Mallig Creek in Naguilian serves as the South border of the Pascual Farm, RBS Farm and many other adjacent farms in Santo Tomas, Naguilian. From the rolling hills of Naguilian and the adjacent towns, Mallig Creek merges and empties its water into the larger Cagayan River.
Year round water. Unlike many small creeks, Mallig Creek has water year round, even during the height of Summer before the monsoon rains arrive. However, the water level is significantly lower during the waning days of Summer (evident in the May 2014 photos shown here). The presence of water year round remains to this day, in spite of the massive deforestation and conversion of the steepest terrains in the area into corn and cassava cultivation, even in the steepest areas (see other photos below).
Monsoon rain flooding. The water level in Mallig Creek increases dramatically during the monsoon season; flooding (up to "lampas tao") some areas of the small patches of lowlands between the adjacent hills.
Steep region planted with corn. Our recent survey of the property showed very steep areas planted with corn.
Slash and Burn. Outsiders trespass along the periphery of the farmlands, especially along Mallig Creek. During our recent site visits, there were evidences of recent and previous "slash and burn". An area once planted with "running" bamboo along the creek had been burned and planted with corn. However, the latest corn crop not only is stunted but also did not show any corn ears.
Massive soil erosion is evident in this steep region of the property.
Potential impact of El Nino. According to our collaborating farmers, Mang Brillante and Manang Beatriz, Mallig Creek had water even during the past El Ninos. Whether this will remain true in the future is a concern.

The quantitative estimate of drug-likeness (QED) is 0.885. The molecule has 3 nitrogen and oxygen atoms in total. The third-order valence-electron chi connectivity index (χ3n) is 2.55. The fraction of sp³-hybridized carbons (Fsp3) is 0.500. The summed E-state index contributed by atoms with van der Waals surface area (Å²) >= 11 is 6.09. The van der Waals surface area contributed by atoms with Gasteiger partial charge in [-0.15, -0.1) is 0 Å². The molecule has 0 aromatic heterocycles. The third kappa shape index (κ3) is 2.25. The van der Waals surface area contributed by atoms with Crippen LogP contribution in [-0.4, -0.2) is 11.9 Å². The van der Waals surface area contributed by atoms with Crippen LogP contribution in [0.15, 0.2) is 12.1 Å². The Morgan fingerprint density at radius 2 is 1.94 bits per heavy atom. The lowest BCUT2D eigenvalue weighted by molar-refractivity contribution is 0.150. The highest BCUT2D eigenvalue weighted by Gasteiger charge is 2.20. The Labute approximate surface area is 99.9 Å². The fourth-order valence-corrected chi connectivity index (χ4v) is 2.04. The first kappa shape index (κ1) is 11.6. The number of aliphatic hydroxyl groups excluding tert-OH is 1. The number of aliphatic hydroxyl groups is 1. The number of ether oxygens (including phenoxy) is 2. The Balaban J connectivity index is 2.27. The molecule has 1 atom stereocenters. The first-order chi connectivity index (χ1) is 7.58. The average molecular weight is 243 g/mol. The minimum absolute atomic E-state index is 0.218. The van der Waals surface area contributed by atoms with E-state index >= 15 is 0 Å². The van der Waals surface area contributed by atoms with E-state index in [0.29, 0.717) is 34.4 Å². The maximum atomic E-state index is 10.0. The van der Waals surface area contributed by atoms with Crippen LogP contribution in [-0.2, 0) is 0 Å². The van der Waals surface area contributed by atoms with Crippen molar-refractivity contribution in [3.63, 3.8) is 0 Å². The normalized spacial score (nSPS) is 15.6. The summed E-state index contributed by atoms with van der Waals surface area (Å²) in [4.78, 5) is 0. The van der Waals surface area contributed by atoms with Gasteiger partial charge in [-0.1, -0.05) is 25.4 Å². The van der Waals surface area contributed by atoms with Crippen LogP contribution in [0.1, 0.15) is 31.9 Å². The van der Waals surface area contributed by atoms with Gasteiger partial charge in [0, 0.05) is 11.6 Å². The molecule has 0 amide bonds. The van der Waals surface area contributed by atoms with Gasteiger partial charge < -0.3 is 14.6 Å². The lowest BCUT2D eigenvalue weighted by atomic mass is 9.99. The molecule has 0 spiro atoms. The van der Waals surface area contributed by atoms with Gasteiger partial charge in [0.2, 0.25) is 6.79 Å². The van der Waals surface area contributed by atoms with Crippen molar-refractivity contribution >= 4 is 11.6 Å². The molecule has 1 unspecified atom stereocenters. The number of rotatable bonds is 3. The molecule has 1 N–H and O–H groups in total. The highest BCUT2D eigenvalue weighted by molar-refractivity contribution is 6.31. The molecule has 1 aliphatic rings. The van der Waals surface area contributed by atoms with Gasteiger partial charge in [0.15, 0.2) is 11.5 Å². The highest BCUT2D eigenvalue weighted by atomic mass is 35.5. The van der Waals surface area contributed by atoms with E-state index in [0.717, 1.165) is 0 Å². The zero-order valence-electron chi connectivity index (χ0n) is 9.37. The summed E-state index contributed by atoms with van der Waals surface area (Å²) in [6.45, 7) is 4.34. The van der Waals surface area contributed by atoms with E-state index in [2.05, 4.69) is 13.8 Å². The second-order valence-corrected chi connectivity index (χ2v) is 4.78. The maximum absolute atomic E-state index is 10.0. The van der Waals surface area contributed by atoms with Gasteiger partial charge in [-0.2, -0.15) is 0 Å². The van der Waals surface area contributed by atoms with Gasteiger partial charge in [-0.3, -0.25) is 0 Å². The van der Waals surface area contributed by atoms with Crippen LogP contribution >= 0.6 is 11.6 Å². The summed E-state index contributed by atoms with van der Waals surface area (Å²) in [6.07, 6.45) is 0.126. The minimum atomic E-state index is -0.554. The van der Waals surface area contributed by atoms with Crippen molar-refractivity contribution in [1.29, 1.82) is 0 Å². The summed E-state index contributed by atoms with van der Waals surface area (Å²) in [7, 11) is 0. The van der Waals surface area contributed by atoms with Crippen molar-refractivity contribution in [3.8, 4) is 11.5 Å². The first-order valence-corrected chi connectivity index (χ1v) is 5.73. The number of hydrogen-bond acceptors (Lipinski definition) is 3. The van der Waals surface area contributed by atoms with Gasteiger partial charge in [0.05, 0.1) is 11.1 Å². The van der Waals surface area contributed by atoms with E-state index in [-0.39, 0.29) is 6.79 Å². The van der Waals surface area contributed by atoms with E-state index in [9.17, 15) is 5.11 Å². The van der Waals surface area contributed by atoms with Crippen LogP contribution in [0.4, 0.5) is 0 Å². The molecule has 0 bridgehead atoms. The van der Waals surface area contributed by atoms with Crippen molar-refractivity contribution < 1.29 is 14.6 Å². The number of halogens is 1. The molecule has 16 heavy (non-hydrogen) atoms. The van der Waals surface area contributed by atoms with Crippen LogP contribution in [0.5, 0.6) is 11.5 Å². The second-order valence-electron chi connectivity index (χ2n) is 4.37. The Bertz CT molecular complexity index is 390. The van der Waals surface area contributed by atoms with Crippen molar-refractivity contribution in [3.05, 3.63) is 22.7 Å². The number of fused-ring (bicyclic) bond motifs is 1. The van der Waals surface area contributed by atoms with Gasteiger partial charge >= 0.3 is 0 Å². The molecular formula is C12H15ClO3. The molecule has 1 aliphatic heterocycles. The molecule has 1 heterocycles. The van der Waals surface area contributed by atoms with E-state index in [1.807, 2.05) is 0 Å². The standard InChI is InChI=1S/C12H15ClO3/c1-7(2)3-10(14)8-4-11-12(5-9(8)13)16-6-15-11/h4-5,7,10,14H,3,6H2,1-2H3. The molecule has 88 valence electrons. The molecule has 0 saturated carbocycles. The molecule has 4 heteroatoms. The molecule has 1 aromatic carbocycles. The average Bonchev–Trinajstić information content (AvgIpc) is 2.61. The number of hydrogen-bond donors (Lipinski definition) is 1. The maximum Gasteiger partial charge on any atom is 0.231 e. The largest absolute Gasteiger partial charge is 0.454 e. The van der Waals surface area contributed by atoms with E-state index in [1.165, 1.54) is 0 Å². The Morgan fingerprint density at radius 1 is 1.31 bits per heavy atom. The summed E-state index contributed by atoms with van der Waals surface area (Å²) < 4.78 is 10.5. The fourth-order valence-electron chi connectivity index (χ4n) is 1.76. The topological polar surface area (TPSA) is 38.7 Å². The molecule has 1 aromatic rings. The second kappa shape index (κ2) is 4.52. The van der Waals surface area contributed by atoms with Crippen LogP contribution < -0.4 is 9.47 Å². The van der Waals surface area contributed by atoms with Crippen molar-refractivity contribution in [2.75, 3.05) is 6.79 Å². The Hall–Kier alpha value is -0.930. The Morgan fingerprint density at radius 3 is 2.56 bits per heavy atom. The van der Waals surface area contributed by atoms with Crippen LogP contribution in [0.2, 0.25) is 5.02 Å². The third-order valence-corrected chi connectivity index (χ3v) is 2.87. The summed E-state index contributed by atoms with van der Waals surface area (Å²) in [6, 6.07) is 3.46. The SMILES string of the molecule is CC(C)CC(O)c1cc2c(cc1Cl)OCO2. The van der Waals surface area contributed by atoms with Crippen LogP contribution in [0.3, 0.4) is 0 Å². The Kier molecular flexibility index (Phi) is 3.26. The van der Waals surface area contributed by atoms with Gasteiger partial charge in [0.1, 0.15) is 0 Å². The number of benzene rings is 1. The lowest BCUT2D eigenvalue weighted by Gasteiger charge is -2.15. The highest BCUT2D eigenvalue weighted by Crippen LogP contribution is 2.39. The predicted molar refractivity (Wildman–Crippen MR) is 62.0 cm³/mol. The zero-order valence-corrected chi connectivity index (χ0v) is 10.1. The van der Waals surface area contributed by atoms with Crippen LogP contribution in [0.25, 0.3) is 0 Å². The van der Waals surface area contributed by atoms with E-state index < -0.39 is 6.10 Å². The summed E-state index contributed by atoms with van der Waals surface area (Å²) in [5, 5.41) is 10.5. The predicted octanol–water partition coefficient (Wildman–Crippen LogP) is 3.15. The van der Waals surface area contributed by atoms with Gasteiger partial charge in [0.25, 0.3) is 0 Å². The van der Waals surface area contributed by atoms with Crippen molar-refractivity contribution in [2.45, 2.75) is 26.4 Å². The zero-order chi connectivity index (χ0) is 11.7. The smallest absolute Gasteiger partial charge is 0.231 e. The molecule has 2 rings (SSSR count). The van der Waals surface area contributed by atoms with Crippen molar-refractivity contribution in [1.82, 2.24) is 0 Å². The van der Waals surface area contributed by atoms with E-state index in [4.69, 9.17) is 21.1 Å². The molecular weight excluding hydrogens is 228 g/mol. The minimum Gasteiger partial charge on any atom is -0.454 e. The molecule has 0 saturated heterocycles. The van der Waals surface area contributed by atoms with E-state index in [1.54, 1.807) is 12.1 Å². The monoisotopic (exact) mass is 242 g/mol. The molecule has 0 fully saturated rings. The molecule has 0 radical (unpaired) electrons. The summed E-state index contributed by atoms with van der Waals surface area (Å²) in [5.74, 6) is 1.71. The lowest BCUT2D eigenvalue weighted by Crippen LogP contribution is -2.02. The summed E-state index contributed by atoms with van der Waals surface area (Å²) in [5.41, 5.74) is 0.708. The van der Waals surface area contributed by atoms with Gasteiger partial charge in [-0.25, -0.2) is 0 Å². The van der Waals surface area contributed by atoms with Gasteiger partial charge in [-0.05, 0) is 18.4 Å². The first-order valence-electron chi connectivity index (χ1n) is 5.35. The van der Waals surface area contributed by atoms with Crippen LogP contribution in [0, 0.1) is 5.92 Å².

From recent reports, there is a great probability that El Nino may develop as early as July 2014; some scientists found that the ENSO patterns in May 1997 (one of the worst El Nino recorded) have similar patters with the May 2014 patterns.
Water sequestration. To prepare for potentially severe drought associated with El Nino, one of our major projects is water impounding in ponds -- both from bodies of water, like the Mallig Creek, as well as sequestration of rainwater that is quite in excess during the monsoon season.
Based on the average monthly precipitation, we estimated building impounding areas (ponds) of about one (1) hectare, with depth of about three (3) meters to collect most of the rainwater during the monsoon season -- for every five (5) hectares of land surface in Ilagan and Naguilian, as well as adjacent municipalities. [Our recommended water depth for the pond is due in part to our water sequestration (pond) design as well as anticipation of more excessive water during El Nina (when there is more rainwater than average).]
With water conservation techniques, like minimization of surface water evaporation, micro-irrigation, mulching (either with plastic or organic), "root level" micro irrigation, subsurface water replenishment, etc, the rainwater sequestered, mostly during the monsoon season should be more than sufficient for water needs during the dry season. However, because the projected Juy-to-August 2014 onset of El Nino being the start also of the rainy season in the Philippines, there would be less rainwater that may be sequestered this year. The deficit would even more severe if the duration of El Nino will exceed more than a year (up to the next rainy season).
The above impact of severe El Nino is one of the reasons why areas with bodies of water, in this case, the Mallig Creek in the selected Santo Tomas, Naguilian property, would have advantage in coping with severe El Nino. This advantage would be realized only if there is pre-emptive storage of water in impounding areas well before the onset of El Nino.